There is a remote possibility, a smidgen of a chance, that the Vancouver Canucks could win the Stanley Cup this year.
It chills me to the bone, just to think about it. Which, you know, it probably shouldn’t. I’ll get into that tomorrow.
Since the lockout ended, only one Stanley Cup has gone to the team to make it to the Finals that I didn’t want to see win. That was 2008, when Detroit took it. The next year, the Penguins won the Cup, and I was relieved. I didn’t care for the Penguins to win necessarily, but it was better than another win by Detroit.
And then there were the Olympics, when Sidney Crosby scored the overtime game winning goal to take the gold medal. I just stared at the TV and thought, “anyone other than Crosby.”
And here we sit, with the Canucks one win away from a Stanley Cup. For the most part, they have earned their fifteen wins. They have had their adversity, and they have fought back from some terrible games. They worked hard after they fell apart, and every Cup winning team in history has had to do that. There are too many games to be played and won to make this an easy task.
And yet, how they may win it all is going to be a tough pill to swallow.
(note: I had a video of the stick jab from Chara, and acting job from Lapierre from YouTube, but it must have been taken down. So I have this tweet instead)
Fans of the Canucks will tell you that this isn’t what the team is made of. They want to feel that their team is more honorable than this. And some of their team is. I don’t blame the team for picking up a guy who dives repeatedly. I don’t blame the guy who dives for trying, since it’s worked in the past. But I don’t have to like it, and as fans, we don’t have to keep our mouths shut.
This play was brought up in the press conference after (thanks to Buddy Oakes of Preds On The Glass for the transcript):
Q. Max, looked like you were mortally wounded when you had that encounter with Zdeno Chara. I wondered how you were able to carry on after that. Describe the emotion of being one win away from the Stanley Cup.
MAXIM LAPIERRE: I think we know it’s going to be the biggest game of our life in Boston, and Boston is going to be ready. We’re going to have to be ready for a challenge.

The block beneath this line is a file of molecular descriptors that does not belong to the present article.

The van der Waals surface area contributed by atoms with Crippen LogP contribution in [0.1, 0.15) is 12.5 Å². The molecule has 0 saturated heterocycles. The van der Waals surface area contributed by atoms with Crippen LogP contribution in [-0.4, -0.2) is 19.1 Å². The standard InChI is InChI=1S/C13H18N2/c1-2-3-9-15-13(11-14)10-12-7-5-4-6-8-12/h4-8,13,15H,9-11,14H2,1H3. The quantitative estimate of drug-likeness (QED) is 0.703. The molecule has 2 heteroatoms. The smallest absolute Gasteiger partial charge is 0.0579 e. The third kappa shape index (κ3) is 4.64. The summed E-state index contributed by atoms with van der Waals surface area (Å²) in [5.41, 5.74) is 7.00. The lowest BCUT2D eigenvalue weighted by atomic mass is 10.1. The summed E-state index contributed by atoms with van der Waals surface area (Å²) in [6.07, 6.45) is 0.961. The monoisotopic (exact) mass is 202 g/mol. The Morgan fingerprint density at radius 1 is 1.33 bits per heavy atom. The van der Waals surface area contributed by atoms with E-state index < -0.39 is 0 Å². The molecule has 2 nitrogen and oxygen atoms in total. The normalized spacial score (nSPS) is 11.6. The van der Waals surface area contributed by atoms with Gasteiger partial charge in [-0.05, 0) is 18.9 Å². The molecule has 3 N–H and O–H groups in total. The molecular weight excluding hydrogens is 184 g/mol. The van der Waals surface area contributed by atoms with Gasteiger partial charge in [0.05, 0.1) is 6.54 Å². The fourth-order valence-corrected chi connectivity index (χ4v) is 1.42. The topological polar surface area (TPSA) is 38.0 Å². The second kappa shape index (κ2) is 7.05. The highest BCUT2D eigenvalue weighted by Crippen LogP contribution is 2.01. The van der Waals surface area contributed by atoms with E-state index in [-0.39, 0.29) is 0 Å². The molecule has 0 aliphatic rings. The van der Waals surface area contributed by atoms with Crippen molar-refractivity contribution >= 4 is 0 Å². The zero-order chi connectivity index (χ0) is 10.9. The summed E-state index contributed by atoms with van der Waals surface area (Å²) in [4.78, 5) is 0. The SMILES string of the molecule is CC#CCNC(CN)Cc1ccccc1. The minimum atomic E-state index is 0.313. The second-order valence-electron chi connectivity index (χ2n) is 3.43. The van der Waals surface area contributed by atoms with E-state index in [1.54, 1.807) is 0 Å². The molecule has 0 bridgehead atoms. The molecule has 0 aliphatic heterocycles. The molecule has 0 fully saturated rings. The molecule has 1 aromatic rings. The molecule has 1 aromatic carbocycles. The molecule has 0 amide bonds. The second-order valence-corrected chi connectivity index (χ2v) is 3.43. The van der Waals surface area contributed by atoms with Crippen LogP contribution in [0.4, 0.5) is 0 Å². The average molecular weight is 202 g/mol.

The question offered him a way not to acknowledge the first part, the part that called him out on his antics. Which is too bad, because he needs to answer for it. And no, not in the violent, police-the-ice way. He needs to defend what he does. He needs to justify it in the open. And if he wins a Cup, he won’t have to. His Cup ring will be all the answer he needs.
Of course, he isn’t the only one on the Canucks to do it.
If the refs aren’t buying, then why do they keep doing it? Because it works often enough. And if it doesn’t work, if the ref doesn’t take the bait and calls an unsportsmanlike against the diver, it is usually cancelled out with a call on the other team, like a trip or a highstick. This is where fans become angry, asking why the diving call isn’t the only one. If the player faked the call, then why are you calling the first penalty? And sometimes it makes sense. The problem is that the diver isn’t punished. He didn’t get his free penalty, but he also didn’t hurt his team. A little four on four is no price to pay when a full two-minute power play could be the payoff.
If I were the training staff, I would bone up on my whiplash treatment. It’s embarrassing to watch. Remember how hockey players are lauded as being the nicest people and different from other athletes? Can we get over that now? Can we quit this lie?
I have to swallow the fact that the Canucks could, possibly, maybe win the Stanley Cup. And if it happens, it’s going to make me sick for a bit. But I will get over it, the fan gloating will go on for a long time, and a new hockey season will begin. Not soon enough.